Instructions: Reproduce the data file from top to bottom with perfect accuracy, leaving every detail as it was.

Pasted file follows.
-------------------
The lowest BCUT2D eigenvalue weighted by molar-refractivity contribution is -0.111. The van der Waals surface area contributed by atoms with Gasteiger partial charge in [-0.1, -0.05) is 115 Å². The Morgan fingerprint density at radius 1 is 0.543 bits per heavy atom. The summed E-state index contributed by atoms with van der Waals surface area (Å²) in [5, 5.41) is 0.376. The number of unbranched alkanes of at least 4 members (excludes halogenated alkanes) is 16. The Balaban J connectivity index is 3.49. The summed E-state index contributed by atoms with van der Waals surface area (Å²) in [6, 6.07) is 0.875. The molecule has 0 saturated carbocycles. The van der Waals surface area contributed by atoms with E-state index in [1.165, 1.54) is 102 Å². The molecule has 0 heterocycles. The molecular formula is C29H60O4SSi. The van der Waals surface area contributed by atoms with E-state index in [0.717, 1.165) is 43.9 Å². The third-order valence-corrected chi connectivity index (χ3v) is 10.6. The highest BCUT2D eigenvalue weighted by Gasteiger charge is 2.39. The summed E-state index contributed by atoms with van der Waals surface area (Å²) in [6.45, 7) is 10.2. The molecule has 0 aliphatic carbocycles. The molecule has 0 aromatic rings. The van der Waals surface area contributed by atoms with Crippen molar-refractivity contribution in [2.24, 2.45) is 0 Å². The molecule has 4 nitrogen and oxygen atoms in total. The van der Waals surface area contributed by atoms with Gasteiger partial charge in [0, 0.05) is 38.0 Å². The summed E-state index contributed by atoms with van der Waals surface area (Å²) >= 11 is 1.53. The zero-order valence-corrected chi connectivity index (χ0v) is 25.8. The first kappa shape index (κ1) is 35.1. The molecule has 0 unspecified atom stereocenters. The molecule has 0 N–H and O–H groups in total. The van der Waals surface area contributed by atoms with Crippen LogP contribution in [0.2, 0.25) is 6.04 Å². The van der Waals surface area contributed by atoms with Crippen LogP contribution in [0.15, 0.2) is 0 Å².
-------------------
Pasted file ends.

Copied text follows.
The lowest BCUT2D eigenvalue weighted by molar-refractivity contribution is -0.111. The van der Waals surface area contributed by atoms with Gasteiger partial charge in [-0.1, -0.05) is 115 Å². The Morgan fingerprint density at radius 1 is 0.543 bits per heavy atom. The summed E-state index contributed by atoms with van der Waals surface area (Å²) in [5, 5.41) is 0.376. The number of unbranched alkanes of at least 4 members (excludes halogenated alkanes) is 16. The Balaban J connectivity index is 3.49. The summed E-state index contributed by atoms with van der Waals surface area (Å²) in [6, 6.07) is 0.875. The molecule has 0 saturated carbocycles. The van der Waals surface area contributed by atoms with E-state index in [1.165, 1.54) is 102 Å². The molecule has 0 heterocycles. The molecular formula is C29H60O4SSi. The van der Waals surface area contributed by atoms with E-state index in [0.717, 1.165) is 43.9 Å². The third-order valence-corrected chi connectivity index (χ3v) is 10.6. The highest BCUT2D eigenvalue weighted by Gasteiger charge is 2.39. The summed E-state index contributed by atoms with van der Waals surface area (Å²) in [6.45, 7) is 10.2. The molecule has 0 aliphatic carbocycles. The molecule has 0 aromatic rings. The van der Waals surface area contributed by atoms with Crippen molar-refractivity contribution in [2.24, 2.45) is 0 Å². The molecule has 4 nitrogen and oxygen atoms in total. The van der Waals surface area contributed by atoms with Gasteiger partial charge in [0, 0.05) is 38.0 Å². The summed E-state index contributed by atoms with van der Waals surface area (Å²) >= 11 is 1.53. The zero-order valence-corrected chi connectivity index (χ0v) is 25.8. The first kappa shape index (κ1) is 35.1. The molecule has 0 unspecified atom stereocenters. The molecule has 0 N–H and O–H groups in total. The van der Waals surface area contributed by atoms with Crippen LogP contribution in [0.2, 0.25) is 6.04 Å². The van der Waals surface area contributed by atoms with Crippen LogP contribution in [0.15, 0.2) is 0 Å².